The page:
Education in Syria: WFP cash grants ignite one boy’s ambition to study
On a rainy winter’s day, 12-year-old Issa walks to school in Hama, Syria in a pair of old sneakers and a thin cotton sweater. This is all he has to fend off the weather, but even on the coldest days, nothing can keep him home from school.
Today, Issa has already been awake since before dawn. He had to queue at a local bakery to collect fresh bread for his family. When he came back home soaked with rainwater, he spent about 30 minutes trying to start the stove with plastic sheets and firewood. He collects these materials in arduous scavenger treks with his father to bring some warmth for his three younger siblings.
‘Seeing other children going to school when I couldn’t made me feel bitter’
“He is such a caring person,” says Khalil, Issa’s father, “Despite his young age, he takes on many responsibilities to help us.”
Today at school Issa’s studying sport and Arabic – his favourite subjects. “I dream of becoming a lawyer,” he says. “Studying, being with my classmates and interacting with the teachers makes me very happy.”
Issa loves school but accessing the classroom has been a huge challenge. Born in rural Raqqa just one year before conflict broke out across the country 11 years ago, Issa’s childhood was nothing like his parents imagined. As Issa grew, Syria changed too. His home became one of the most dangerous places in the country for a family with small children. When he was just 5-years-old, his parents made an impossible decision. It was time to go.
Issa had just started school and it would be three years before he would sit inside a classroom again. While they were displaced, the family’s house and belongings were destroyed. For Issa, being away from school was one of the most challenging parts.
“For long days and nights, I did nothing of value. Seeing other children going to school when I couldn’t made me feel bitter,” says Issa. “I would ask my parents to enroll me in school and they would say that we needed to settle down first, because we were still moving from one place to another.”
Syria’s prolonged conflict and deteriorating economy mean that many displaced students have never returned to class. Education is an expense that is beyond the reach of families who consumed their savings during years on the move. Although schools in Syria are free, the cost of transport can prohibit children from attending class.
‘What I earn can barely cover our food, our bills and the petrol I need to go to work’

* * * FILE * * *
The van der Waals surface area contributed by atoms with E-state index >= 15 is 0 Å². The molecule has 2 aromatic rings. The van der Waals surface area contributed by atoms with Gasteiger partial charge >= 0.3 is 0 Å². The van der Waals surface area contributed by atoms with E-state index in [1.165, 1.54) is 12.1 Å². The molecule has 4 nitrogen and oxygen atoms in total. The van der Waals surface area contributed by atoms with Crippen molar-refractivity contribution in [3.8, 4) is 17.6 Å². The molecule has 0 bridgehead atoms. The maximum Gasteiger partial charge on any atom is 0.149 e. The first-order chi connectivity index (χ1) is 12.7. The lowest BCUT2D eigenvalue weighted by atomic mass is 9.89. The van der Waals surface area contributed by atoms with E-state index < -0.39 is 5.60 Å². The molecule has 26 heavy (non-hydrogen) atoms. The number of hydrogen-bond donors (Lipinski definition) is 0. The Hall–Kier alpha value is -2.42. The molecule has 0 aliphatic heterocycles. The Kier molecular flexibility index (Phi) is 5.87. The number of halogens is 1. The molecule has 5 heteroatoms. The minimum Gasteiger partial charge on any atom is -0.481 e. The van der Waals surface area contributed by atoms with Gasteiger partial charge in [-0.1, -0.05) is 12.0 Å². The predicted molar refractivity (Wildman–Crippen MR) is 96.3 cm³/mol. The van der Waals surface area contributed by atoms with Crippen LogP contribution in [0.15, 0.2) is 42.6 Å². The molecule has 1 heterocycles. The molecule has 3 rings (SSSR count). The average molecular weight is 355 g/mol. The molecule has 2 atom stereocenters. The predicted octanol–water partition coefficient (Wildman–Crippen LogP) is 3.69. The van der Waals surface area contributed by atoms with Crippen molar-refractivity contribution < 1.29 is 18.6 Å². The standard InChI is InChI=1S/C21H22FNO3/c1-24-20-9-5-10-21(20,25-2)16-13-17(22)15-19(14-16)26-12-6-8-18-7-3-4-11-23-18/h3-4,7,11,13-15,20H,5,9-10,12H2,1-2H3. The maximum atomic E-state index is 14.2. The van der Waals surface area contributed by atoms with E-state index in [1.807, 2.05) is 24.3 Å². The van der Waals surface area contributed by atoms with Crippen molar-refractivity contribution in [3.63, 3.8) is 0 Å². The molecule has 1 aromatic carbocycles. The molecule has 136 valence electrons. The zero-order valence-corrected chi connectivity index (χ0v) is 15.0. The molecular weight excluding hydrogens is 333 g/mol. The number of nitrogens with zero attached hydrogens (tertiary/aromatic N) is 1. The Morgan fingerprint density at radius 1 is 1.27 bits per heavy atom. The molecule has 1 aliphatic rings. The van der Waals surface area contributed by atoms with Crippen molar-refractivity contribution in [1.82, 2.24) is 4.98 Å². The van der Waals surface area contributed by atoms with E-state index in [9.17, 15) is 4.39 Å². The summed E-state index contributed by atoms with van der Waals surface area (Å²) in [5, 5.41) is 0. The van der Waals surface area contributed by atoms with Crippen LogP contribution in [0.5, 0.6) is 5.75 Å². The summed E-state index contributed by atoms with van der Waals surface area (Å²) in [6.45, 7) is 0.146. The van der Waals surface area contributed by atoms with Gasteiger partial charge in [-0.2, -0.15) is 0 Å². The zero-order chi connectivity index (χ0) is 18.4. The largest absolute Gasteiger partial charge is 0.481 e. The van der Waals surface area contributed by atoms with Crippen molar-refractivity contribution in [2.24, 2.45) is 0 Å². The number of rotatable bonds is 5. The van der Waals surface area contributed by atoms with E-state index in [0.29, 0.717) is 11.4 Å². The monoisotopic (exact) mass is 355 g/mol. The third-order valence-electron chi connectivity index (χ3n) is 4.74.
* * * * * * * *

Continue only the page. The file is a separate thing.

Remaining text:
For Syria’s youth, the consequences have been devastating. Children who had dreams of becoming teachers and engineers now stay at home, or worse, have gone in search of work to help their families to survive. It’s unlikely they will return to school again as the cost of living across Syria reaches unprecedented highs.
Finding safety, school and a new start
In 2019, Issa’s finally found safety in a single-room apartment in a quiet village in rural Hama governorate. Issa was thrilled to go back to school, but that also meant an extra financial burden on the already exhausted family.
Issa’s father, Khalil, found work as a labourer at a brick factory. To make ends meet, he sometimes has to go into debt to buy the basics. “I can’t buy the children whatever they need for clothing or school, because what I earn can barely cover our food, our bills and the petrol I need to go to work,” says Khalil, “We deprive ourselves of many things to keep the children in school.”
While Issa’s parents struggled to rebuild their lives and give their children a sense of routine, including by sending them to school, the family found out they would receive an electronic voucher from the World Food Programme. The voucher is topped up with cash each month so families can buy nutritious food and hygiene items at stores close to their homes.
This is part of WFP’s Out of School Children (OOSC) project that aims to help vulnerable families to meet their food and nutritional needs. The voucher is given to the families of students who missed out on school due to the conflict and who are currently attending an accelerated learning programme called Curriculum B that helps them to make up for the years of study they missed.
The voucher is an incentive for families to continue to send their children to class as it lifts some of their financial pressures.
As soon as Issa’s family received the card, some of the family’s financial burden began to ease.
“We were extremely happy to receive the voucher and it’s been much needed support to our nutrition needs,” said Issa’s mother Hanan as she serves a snack to Issa while he revises his lessons. “Whatever this voucher saves of my earnings goes towards other necessities such as school stationery and hygiene products,” adds Khalil.
“We are using it to get what we need, such as ghee, cooking oil, rice and other things. When cash is added to the voucher, we get what’s needed for the household.”
After years of uncertainty, the family are looking toward the future with hope.
Issa is now in the third grade and one of the top students in his class. “My favorite moments are when I do something well and my teachers and classmates applaud me,” he says.
“Since our children returned to school and restored their education… my husband and I have restored our peace of mind,” says his mother Hanan. “They went through so much suffering back when schools were shut. Educating the children is important to me.”
For Hanan, this is also a chance to give her children opportunities that she never had. “I can’t read or write because I missed out on schooling, I want them to focus on their education and make it their top priority.”
Each month over 32,000 households of children at risk of dropping out from school benefitted from WFP’s cash transfers in Syria. The voucher protects children from negative coping mechanism such as child labor, and provides a safety net to families as it lifts part of the financial pressure.